Daniel E. Shub posted on Fri, 12 Jan 2018 16:38:30 -0500 as excerpted: > A couple of years ago I asked a question on the Unix and Linux Stack > Exchange about the limit on the number of BTRFS snapshots: > https://unix.stackexchange.com/q/140360/22724 > > Basically, I want to use something like snapper to take time based > snapshots so that I can browse old versions of my data. This would be in > addition to my current off site backup since a drive failure would wipe > out the data and the snapshots. Is there a limit to the number of > snapshots I can take and store? If I have a million snapshots (e.g., a > snapshot every minute for two years) would that cause havoc, assuming I > have enough disk space for the data, the changed data, and the meta > data? > > The answers there provided a link to the wiki: > https://btrfs.wiki.kernel.org/index.php/ Btrfs_design#Snapshots_and_Subvolumes > that says: "snapshots are writable, and they can be snapshotted again > any number of times." > > While I don't doubt that that is technically true, another user > suggested that the practical limit is around 100 snapshots. > > While I am not convinced that having minute-by-minute versions of my > data for two years is helpful (how the hell is anyone going to find the > exact minute they are looking for), if there is no cost then I figure > why not. > > I guess I am asking is what is the story and where is it documented.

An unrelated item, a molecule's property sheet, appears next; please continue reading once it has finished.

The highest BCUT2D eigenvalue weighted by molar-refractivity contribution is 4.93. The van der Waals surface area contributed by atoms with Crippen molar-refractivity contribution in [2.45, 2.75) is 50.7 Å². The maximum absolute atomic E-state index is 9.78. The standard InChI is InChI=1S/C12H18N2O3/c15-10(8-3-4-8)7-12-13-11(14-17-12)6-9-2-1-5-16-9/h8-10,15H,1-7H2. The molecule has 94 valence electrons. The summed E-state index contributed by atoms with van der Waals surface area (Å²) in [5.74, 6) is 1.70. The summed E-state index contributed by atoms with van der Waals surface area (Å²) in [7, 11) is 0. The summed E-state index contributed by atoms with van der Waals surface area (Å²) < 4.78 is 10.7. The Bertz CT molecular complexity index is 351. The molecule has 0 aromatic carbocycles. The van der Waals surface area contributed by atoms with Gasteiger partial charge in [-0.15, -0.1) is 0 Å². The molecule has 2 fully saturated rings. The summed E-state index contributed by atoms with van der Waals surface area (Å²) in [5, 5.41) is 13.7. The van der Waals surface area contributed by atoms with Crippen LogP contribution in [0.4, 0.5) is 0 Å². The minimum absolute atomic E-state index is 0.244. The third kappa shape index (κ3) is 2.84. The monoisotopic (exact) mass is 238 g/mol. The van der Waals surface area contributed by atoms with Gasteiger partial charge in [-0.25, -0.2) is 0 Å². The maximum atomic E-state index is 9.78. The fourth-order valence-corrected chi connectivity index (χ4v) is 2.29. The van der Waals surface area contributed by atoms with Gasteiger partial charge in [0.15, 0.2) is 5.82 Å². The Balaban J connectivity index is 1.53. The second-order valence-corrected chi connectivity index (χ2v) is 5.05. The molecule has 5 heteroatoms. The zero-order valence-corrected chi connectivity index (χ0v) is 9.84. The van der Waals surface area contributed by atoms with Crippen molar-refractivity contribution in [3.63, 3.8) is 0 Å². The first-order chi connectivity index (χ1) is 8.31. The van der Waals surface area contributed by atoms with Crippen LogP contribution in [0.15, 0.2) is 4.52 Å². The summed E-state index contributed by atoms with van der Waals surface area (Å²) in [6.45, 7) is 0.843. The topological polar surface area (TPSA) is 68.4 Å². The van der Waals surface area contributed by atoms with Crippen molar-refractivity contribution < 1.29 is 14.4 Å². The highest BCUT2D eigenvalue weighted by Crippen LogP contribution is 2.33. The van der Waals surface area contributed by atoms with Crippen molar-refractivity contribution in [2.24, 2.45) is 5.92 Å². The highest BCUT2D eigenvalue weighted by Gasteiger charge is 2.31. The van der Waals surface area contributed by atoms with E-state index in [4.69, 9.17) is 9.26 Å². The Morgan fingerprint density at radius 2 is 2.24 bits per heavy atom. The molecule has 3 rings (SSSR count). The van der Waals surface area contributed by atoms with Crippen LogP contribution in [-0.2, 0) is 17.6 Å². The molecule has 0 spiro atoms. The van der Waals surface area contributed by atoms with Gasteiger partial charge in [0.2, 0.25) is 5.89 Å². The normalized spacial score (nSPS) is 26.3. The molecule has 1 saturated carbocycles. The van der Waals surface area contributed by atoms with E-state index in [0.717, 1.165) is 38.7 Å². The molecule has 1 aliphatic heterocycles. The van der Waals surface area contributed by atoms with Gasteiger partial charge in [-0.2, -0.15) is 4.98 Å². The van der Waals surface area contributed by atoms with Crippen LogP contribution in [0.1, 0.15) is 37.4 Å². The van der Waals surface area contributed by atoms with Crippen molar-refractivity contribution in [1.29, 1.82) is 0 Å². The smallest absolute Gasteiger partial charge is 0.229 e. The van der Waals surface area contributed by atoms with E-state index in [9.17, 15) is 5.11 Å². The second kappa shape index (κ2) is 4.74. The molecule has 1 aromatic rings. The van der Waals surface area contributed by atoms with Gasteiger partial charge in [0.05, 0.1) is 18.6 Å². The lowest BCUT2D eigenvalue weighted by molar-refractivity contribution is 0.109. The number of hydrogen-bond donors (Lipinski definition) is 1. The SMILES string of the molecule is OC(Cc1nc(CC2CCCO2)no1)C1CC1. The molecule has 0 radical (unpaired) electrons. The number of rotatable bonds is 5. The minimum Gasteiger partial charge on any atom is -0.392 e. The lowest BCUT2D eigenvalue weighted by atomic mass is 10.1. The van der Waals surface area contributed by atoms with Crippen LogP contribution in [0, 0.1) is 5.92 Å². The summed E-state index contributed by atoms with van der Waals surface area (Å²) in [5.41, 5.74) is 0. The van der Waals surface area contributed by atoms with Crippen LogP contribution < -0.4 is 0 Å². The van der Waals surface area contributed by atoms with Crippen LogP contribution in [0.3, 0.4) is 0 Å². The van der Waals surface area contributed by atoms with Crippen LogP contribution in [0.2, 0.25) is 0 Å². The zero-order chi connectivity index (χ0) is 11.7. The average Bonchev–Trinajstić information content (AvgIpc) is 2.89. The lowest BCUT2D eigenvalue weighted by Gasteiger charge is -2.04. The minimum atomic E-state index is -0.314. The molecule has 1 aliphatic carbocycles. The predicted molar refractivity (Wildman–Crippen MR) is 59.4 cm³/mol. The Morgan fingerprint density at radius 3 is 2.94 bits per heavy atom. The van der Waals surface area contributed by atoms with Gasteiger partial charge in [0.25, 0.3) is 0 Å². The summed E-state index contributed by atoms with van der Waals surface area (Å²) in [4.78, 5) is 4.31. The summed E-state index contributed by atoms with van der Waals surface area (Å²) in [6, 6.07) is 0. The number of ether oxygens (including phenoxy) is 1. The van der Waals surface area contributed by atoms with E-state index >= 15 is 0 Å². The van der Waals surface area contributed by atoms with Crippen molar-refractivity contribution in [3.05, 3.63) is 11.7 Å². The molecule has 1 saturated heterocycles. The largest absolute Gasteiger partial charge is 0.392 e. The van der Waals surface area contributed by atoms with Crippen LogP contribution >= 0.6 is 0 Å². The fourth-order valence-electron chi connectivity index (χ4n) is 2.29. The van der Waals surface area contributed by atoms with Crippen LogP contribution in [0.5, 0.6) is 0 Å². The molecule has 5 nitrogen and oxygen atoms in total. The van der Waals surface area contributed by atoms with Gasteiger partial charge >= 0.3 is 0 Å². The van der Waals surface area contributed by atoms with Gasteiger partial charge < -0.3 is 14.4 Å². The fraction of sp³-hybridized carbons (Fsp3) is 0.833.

Very logical question. =:^) The (practical) answer depends to some extent on how you use btrfs. Btrfs does have scaling issues due to too many snapshots (or actually the reflinks snapshots use, dedup using reflinks can trigger the same scaling issues), and single to low double-digits of snapshots per snapshotted subvolume remains the strong recommendation for that reason. But the scaling issues primarily affect btrfs maintenance commands themselves, balance, check, subvolume delete. While millions of snapshots will make balance for example effectively unworkable (it'll sort of work but could take months), normal filesystem operations like reading and saving files doesn't tend to be affected, except to the extent that fragmentation becomes an issue (tho cow filesystems such as btrfs are noted for fragmentation, unless steps like defrag are taken to reduce it). So for home and SOHO type usage where you might for instance want to add a device to the filesystem and rebalance to make full use of it, and where when a filesystem won't mount you are likely to want to run btrfs check to try to fix it, a max of 100 or so snapshots per subvolume is indeed a strong recommendation. But in large business/corporate environments where there's hot-spare standbys to fail-over to and three-way offsite backups of the hot-spare and onsite backups, it's not such a big issue, because rather than balancing or fscking, such usage generally just fail-overs to the backups and recycles the previous working filesystem devices, so a balance or a check taking three years isn't an issue because they don't tend to run those sorts of commands in the first place. -- Duncan - List replies preferred. No HTML msgs. "Every nonfree program has a lord, a master -- and if you use the program, he is your master." Richard Stallman -- To unsubscribe from this list: send the line "unsubscribe linux-btrfs" in the body of a message to majord...@vger.kernel.org More majordomo info at http://vger.kernel.org/majordomo-info.html